Here's how I see it:

I am a high school teacher and I see the large amount of physical contact that goes on in our hallways everyday. Some of it may seem innocent enough, but, when you look closely at the elaborate handshakes and signs, you know what is going on. Kids are literally making out in the hallway (and, since we had close to 40 girls pregnant last year it seems that the making out in the hallway isn't where it is stopping). It's true that little innocent pokes and pushes often turn into fights in the hallway--and even if teachers are there to stop the contact, it doesn't always help because, in our code of conduct there is really nothing about physical touch at all--no bans, restrictions, nothing. In fact, we don't even have anything about public displays of affection--I think it says something like "all physical contact must be appropriate and unoffensive." Unoffensive to whom? The students? The teachers? Visitors? It isn't clear.

I digress...(what else is new?)

My point is this--if things were clear (like the absolute ban) then there would be no question about what the rules were. Our principal wouldn't have to deal with phone calls asking why their child got written up for kissing in the hall while their best friend didn't. It would be straight forward, no nonsense, no questions asked clear.

A news report last night said that this ban was crippling the kids because it was creating an environment that was too protective...too protective? In today's world of school violence and danger, I would think that parents and the public would be happy that a school is taking steps to protect kids the best that they can. If the school kept letting gang signs and "secret" handshakes happen and a fight broke out that led to injuries, they would be in trouble there, too. It's like schools can't win.

Can I see where some people may be upset? Sure I can...especially if you are one of the kids in trouble. But, can I see where the school is coming from? You bet I can. I see what they are trying to do...and it seems that they really are doing with the best interest of all their student in mind. It's not like they just woke up one morning and said "Hey...what can we do to make our student's lives a living hell? I know...let's enforce a touching ban!"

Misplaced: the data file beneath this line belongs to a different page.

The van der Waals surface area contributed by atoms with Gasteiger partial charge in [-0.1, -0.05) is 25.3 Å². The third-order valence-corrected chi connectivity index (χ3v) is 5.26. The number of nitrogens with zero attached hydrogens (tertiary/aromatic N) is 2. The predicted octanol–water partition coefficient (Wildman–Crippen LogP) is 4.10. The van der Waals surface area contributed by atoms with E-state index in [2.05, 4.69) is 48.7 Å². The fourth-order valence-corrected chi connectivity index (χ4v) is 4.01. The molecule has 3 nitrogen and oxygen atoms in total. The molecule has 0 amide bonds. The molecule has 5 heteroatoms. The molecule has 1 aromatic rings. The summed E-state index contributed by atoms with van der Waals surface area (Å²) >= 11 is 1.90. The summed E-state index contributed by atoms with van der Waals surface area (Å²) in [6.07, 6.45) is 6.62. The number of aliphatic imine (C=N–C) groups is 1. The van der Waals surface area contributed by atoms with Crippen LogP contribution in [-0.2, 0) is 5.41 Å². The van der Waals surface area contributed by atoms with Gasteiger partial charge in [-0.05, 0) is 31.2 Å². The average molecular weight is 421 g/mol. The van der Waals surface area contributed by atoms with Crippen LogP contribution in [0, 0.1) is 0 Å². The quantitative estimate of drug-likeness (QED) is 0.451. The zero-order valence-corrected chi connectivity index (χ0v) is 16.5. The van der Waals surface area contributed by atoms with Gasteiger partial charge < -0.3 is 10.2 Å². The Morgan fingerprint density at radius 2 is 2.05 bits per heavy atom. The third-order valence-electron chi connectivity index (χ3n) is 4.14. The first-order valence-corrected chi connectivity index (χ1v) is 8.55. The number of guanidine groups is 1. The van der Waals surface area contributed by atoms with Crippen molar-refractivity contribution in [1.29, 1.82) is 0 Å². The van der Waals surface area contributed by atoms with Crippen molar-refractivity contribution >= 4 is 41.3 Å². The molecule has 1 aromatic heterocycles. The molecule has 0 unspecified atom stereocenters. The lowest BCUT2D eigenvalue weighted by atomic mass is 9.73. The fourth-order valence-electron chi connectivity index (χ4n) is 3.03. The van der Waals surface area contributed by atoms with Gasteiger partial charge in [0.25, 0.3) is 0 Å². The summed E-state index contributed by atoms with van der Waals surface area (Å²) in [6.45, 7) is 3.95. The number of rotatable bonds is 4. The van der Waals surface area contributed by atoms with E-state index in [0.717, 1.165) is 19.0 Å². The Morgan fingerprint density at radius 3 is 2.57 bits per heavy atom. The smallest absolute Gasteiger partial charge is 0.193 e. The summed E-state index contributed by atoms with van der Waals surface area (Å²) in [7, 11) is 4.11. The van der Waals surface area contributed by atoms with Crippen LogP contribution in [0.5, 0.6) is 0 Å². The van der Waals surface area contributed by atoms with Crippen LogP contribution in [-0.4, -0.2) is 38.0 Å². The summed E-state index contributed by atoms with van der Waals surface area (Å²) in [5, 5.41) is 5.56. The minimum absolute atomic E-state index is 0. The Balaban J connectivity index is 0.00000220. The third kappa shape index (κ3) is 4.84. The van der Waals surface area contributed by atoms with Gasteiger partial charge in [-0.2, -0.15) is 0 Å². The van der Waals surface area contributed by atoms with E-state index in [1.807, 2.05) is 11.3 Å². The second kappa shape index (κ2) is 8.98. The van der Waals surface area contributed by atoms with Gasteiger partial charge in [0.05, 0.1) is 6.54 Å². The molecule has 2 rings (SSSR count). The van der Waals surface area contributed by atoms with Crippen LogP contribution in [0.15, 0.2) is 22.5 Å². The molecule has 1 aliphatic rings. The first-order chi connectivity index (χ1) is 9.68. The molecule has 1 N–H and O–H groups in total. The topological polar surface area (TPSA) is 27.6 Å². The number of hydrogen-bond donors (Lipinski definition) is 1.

As a teacher I wish parents would try to see the school's side more often. If anything is crippling many kids today it's their parents' urgency to always tell their kids that they are right--even when they have blatantly violated an established rule. Even one as seemingly ridiculous as a touching ban.

Friday, June 22, 2007

Death to Snap, Crackle and Pop?

I have heard a lot of ridiculous things in my nearly thirty (gag) years on Earth, but what I read today takes the cake (or should I saw low calorie, no trans-fat faux cake?).

It seems that Kellogg's has decided that the cereals that Toucan Sam, Snap, Crackle and Pop advertise are not healthy enough for kids, so they are going to refrain from using those icons until their cereals meet their new health standards. What are the new standards? According to a news article printed this morning, they are: